Monday, September 22, 2008

When To Retire Your Brand

Building a brand takes a lot of effort, but I think the payoff justifies the investment. Having a strong brand definitely helped me find a fun and very well paying job. So now that I have a dream job (@ DRW Trading), what should I do with my brand?

I have to confess, I didn't start writing because I wanted share information. I started writing because I wanted to build a big brand, find a great job, and enjoy life. Somewhere along the way I began to enjoy writing and the positive results that came from knowledge sharing. Someone once said to me "I write better tests because of your blog". Obviously I was happy to hear that kind of feedback. At the same time it wasn't the reason I got started down this path.

I love to program. I also love to be in shape (which I'm not) and learn other languages (which I haven't been doing lately).

Now that I have my dream job, I've been spending more time doing the other things I love. Unfortunately, I found that between learning an interesting domain, going to the gym, and learning Italian, there's not much time left for blogging. I also find that since I'm doing all the things I love, I don't really like to be away presenting at conferences.

I thought it might be time to declare success on the brand building project, and move on to new pursuits... But, I was wrong.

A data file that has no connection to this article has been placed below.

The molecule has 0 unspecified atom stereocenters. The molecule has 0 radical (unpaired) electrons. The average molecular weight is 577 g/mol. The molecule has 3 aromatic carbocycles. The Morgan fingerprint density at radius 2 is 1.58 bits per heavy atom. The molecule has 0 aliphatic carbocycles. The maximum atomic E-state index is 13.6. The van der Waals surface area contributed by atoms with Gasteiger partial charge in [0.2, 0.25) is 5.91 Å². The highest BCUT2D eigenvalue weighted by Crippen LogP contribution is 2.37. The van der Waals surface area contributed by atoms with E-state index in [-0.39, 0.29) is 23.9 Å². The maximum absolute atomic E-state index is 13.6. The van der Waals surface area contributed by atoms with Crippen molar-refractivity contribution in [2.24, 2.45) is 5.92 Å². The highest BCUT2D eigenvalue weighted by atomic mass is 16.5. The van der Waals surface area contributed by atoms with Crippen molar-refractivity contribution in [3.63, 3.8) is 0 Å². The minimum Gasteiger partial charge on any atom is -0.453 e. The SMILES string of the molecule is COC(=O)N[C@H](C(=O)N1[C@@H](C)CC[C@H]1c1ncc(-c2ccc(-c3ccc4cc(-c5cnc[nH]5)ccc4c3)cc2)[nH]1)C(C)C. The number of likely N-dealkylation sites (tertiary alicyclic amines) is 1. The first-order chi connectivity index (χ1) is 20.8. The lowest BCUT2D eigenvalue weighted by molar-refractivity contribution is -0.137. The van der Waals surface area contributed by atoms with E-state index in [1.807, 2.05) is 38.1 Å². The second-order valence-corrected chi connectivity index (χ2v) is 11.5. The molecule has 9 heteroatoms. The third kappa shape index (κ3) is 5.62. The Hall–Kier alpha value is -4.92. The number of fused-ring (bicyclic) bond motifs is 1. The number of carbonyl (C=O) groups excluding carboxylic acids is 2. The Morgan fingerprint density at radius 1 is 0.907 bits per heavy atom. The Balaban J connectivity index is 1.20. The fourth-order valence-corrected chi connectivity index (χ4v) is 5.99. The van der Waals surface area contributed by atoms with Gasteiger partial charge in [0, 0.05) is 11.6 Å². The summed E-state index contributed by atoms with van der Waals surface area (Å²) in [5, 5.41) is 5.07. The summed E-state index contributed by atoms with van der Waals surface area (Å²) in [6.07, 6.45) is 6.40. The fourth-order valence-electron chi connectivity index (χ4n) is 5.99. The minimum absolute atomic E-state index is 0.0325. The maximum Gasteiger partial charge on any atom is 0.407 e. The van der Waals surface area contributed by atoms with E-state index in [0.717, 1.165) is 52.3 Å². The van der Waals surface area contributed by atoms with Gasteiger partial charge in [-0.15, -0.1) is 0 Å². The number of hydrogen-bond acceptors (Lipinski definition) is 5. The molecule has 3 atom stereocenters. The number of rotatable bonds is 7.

The largest reason I can't quit writing and presenting is that I enjoy giving back to the community. Seeing a blog entry get 8,000 hits in one day causes an amazing feeling. Giving a presentation and getting feedback that says "Probably the best presentation at the conference" definitely makes you feel good about what you are doing. Seeing an idea become committed as the way to do something will definitely make you smile. I truly enjoy spreading ideas (or at least attempting to spread ideas) that help the community evolve.

Blogging and presenting also help me personally improve. The easiest way to get feedback on something is to put it out there. I considered several of my testing ideas to be "the right way" for far too long. Putting them down as blog entries resulted in further evolution of the ideas as well as a greater understanding of how context determines the correct approach. Simply writing about my ideas improves them. One thing we aren't short of is people to tell you you're wrong.

Your brand is also valuable to your employer. Employing people with name recognition improves your organization's ability to recruit talented new hires. This also directly benefits you, since you'll be given the opportunity to work with more talented teammates. At the moment, DRW is looking to hire the absolute best people in the industry. I wish I had an even stronger brand, so I could help attract the top talent.

Ultimately I came to the conclusion that building a brand is a career long activity. You can stop at any time, but getting that free time back comes at cost to your profession.
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